Search Images Maps Play YouTube News Gmail Drive More »
Sign in
Screen reader users: click this link for accessible mode. Accessible mode has the same essential features but works better with your reader.

Patents

  1. Advanced Patent Search
Publication numberUS2898798 A
Publication typeGrant
Publication dateAug 11, 1959
Filing dateApr 5, 1956
Priority dateApr 5, 1956
Publication numberUS 2898798 A, US 2898798A, US-A-2898798, US2898798 A, US2898798A
InventorsCarno Samson Z
Original AssigneeCarno Samson Z
Export CitationBiBTeX, EndNote, RefMan
External Links: USPTO, USPTO Assignment, Espacenet
Blind rivet with sealing means
US 2898798 A
Abstract  available in
Images(1)
Previous page
Next page
Claims  available in
Description  (OCR text may contain errors)

Aug. 1, 1959 s. z. CARNO 2,898,798

BLIND RIVET WITH SEALING MEANS Filed April 5, 1956 INVENTOR. 4 .mmsolv z. awe/yo United rates Patent 2,898,798 Patented Aug. 11, 1959" fire BLIND RIVET WITH SEALINGv MEANS Samson Z. Carno, Rome, NY.

Application April 5, 1956,-Serial' No. 576,505-

2 Claims. (Cl. 85-40) (Granted under Title 35, U.S. Code (1952), see. 266):

The invention described herein may bemanufactured and used by or for the United States Government for governmental purposes without payment to me of any royalty thereon.

This invention relates to an improved fastening device,

and more particularly, to the blind rivet type of fastening device for the permanent connection of superimposed structural materials where the inside material is inaccessible and, in generahwhenever a self-anchoring, waterproof rivet is desired.

It is well known in the art to provide a blind rivet of the type consisting of an outer seat portion provided with prongs at its extremity and a pin member driven into the seat to force the prongs outwardly to clamp the materials together. Rivets have also been designed wherein the pin member is provided with protuberances on its surface to more securely retain the pin inside the seat against the effect of vibration and Wear once'the pin has been driveninto the seat.

Certain disadvantages have attended the use of the above-described rivets, particularly that of water seepage, either around the seat member or between the pin and seat member, into the inside of the structure. The problem of water seepage becomes especially acutewhere' riveted material is not water-proof and therivet becomes more subject to deterioration. Also, the rivets of the type having long, narrow protuberances or ridges tend.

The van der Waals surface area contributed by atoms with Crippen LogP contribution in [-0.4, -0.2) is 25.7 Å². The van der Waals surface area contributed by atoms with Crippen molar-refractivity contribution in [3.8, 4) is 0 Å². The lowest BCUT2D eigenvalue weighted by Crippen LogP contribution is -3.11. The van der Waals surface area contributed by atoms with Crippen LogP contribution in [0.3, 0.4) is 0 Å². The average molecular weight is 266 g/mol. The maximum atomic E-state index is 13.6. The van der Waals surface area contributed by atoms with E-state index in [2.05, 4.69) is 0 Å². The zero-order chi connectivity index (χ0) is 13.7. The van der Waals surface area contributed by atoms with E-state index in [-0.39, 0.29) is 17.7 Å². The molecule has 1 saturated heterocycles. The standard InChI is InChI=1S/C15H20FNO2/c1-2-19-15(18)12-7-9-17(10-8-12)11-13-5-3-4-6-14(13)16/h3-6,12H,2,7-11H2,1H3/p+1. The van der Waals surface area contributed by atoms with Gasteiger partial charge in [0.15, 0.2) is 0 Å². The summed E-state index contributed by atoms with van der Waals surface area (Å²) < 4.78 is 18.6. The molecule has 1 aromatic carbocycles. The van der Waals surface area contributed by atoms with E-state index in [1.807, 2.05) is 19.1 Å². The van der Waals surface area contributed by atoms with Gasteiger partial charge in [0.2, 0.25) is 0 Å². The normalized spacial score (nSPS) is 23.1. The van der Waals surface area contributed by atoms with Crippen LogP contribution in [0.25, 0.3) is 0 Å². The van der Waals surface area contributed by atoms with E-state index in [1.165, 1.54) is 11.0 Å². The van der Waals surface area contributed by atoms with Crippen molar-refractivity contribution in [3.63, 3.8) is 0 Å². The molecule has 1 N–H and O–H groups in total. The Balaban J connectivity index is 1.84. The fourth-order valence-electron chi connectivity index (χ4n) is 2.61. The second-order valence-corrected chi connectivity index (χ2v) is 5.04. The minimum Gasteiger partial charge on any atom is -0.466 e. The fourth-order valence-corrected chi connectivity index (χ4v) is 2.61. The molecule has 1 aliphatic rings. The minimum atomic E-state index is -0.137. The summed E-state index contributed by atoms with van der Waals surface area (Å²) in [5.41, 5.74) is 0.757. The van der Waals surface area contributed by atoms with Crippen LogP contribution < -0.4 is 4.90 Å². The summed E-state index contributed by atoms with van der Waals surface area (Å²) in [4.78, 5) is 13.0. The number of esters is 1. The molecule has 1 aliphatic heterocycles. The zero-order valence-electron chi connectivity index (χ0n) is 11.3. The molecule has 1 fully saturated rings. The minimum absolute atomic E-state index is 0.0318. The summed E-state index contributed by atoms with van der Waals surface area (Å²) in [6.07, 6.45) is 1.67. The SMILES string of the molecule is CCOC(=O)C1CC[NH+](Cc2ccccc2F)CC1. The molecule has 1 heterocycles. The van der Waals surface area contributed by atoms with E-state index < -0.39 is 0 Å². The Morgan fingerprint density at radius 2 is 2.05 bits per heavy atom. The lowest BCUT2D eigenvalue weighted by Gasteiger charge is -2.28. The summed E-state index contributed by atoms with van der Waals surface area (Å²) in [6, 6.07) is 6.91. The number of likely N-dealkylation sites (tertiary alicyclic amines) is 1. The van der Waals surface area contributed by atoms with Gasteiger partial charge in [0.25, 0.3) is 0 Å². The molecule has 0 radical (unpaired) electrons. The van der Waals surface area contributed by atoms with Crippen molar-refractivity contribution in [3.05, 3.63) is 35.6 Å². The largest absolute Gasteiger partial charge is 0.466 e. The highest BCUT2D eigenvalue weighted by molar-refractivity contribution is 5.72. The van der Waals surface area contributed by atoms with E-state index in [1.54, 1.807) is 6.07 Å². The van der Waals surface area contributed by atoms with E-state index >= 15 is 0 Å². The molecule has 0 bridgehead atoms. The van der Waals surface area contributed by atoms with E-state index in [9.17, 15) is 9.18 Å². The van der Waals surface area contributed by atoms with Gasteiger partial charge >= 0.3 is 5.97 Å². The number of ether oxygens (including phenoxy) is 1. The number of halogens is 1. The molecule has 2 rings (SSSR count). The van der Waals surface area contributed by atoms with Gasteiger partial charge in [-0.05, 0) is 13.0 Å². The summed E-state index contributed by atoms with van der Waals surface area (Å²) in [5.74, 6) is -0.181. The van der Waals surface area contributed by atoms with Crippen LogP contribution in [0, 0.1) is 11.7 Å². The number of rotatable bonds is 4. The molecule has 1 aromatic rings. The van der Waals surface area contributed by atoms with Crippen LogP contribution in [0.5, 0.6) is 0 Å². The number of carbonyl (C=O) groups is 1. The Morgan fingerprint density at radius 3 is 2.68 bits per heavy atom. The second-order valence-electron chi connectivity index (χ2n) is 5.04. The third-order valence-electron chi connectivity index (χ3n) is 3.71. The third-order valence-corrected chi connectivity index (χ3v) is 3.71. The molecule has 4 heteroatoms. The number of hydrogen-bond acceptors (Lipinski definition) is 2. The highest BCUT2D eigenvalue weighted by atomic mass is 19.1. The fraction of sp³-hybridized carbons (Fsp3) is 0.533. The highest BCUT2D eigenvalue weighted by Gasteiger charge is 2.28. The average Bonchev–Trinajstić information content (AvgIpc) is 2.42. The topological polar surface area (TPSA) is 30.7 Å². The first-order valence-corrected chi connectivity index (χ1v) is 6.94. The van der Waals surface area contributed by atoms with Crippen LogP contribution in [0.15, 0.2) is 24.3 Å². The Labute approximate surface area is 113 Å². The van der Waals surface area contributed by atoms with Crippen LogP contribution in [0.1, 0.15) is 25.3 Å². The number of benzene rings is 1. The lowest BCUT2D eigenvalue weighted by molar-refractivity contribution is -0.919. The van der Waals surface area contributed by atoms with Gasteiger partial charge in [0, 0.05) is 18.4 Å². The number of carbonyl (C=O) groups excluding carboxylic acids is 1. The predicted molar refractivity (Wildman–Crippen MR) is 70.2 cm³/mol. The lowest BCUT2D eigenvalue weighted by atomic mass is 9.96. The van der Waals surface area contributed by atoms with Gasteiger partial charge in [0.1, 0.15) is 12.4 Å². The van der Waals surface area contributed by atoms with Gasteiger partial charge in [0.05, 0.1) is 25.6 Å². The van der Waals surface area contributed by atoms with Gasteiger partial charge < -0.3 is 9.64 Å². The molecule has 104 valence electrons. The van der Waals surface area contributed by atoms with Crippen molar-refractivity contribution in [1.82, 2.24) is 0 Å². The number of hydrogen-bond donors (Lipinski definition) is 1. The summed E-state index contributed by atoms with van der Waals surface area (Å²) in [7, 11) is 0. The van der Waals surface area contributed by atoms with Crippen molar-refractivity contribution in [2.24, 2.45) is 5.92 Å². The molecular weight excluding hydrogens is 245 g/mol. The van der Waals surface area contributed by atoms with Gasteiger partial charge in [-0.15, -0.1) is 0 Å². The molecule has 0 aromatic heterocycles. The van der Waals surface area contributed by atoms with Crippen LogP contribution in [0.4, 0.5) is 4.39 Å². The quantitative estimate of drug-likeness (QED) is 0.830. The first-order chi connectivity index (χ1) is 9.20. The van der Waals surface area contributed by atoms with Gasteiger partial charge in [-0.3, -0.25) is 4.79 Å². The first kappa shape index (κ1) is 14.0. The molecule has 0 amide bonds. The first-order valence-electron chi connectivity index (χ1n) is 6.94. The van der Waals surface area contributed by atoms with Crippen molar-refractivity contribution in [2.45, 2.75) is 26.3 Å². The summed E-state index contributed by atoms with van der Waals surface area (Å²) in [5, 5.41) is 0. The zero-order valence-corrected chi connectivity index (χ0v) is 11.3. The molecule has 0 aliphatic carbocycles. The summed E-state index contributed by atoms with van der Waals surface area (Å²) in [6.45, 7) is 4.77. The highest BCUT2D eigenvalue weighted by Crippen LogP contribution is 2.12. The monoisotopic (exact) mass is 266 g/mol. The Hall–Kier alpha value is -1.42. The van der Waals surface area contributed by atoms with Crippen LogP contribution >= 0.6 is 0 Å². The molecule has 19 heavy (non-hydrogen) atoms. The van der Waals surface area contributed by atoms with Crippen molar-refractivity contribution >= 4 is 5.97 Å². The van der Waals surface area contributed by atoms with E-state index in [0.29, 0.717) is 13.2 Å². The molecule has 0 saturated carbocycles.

to slip out of the seat through the grooves formed when high vibration or pressure is exerted outwardly upon them.

The improved rivet of the present invention eliminates these defects by providing compact, protected surfaces to enclose a sealing compound applied to both the outer seat portion and pin member which will thereby prevent breaking or wearing away of the sealing compound, will not interfere with the effectiveness of the rivet as a fastener, and will act as a stop member to insure more accurate placement of the pin within the seat.

Further, a notch configuration is formed a minimum distance off the pin surface which will apply an outward force against a larger area of the inner seat surface, and which willhold the pin securely in position againstvibration and pressure exerted against it in any direction. The protected surface will also co-operate with the notch configuration, to be described, to provide a fully water proof, self-anchoring blind rivet.

Other objects and advantages will become apparent from the following description and accompanying drawings in which:

Fig. 1 is a side sectional view of the outer seat portion;

Fig. 2 is a bottom end view of the member shown in Fig. 1;

Fig. 3 is a side view of the inner pin member;

Fig. 4 is a view partly in section and partly in elevation showing the rivet assembly in anchored position.

Fig. 5 is a side view partly in section showing a modified form of rivet.

Fig. 6 is a fragmentary perspective view of the notch formation provided on the pin member.